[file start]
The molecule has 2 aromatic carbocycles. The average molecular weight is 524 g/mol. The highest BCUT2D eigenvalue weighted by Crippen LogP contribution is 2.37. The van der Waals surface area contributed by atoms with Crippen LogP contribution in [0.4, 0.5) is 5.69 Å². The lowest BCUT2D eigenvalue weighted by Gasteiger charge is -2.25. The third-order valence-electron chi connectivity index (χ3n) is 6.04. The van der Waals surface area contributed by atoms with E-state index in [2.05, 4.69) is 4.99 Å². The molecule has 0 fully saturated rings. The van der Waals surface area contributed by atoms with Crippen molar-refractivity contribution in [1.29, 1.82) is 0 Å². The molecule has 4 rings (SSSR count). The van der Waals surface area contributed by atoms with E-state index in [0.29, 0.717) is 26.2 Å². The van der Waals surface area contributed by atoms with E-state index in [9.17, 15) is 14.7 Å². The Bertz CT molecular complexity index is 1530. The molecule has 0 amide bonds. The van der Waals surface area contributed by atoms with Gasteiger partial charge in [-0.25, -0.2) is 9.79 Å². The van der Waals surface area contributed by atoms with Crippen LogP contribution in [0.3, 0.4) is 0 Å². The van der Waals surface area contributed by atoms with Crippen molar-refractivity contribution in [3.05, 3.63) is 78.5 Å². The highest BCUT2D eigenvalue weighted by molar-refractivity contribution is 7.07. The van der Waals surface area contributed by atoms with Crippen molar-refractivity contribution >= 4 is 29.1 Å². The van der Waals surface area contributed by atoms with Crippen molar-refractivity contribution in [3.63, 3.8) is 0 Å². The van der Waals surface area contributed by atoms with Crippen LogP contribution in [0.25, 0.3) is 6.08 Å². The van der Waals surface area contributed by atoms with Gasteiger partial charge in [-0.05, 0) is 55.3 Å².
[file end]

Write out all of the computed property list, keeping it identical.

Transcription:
The molecule has 2 aromatic carbocycles. The average molecular weight is 524 g/mol. The highest BCUT2D eigenvalue weighted by Crippen LogP contribution is 2.37. The van der Waals surface area contributed by atoms with Crippen LogP contribution in [0.4, 0.5) is 5.69 Å². The lowest BCUT2D eigenvalue weighted by Gasteiger charge is -2.25. The third-order valence-electron chi connectivity index (χ3n) is 6.04. The van der Waals surface area contributed by atoms with E-state index in [2.05, 4.69) is 4.99 Å². The molecule has 0 fully saturated rings. The van der Waals surface area contributed by atoms with Crippen molar-refractivity contribution in [1.29, 1.82) is 0 Å². The molecule has 4 rings (SSSR count). The van der Waals surface area contributed by atoms with E-state index in [0.29, 0.717) is 26.2 Å². The van der Waals surface area contributed by atoms with E-state index in [9.17, 15) is 14.7 Å². The Bertz CT molecular complexity index is 1530. The molecule has 0 amide bonds. The van der Waals surface area contributed by atoms with Gasteiger partial charge in [-0.25, -0.2) is 9.79 Å². The van der Waals surface area contributed by atoms with Crippen LogP contribution in [0.3, 0.4) is 0 Å². The van der Waals surface area contributed by atoms with Crippen molar-refractivity contribution in [3.05, 3.63) is 78.5 Å². The highest BCUT2D eigenvalue weighted by molar-refractivity contribution is 7.07. The van der Waals surface area contributed by atoms with Crippen molar-refractivity contribution >= 4 is 29.1 Å². The van der Waals surface area contributed by atoms with Crippen molar-refractivity contribution in [3.63, 3.8) is 0 Å². The van der Waals surface area contributed by atoms with Crippen LogP contribution in [0.25, 0.3) is 6.08 Å². The van der Waals surface area contributed by atoms with Gasteiger partial charge in [-0.05, 0) is 55.3 Å².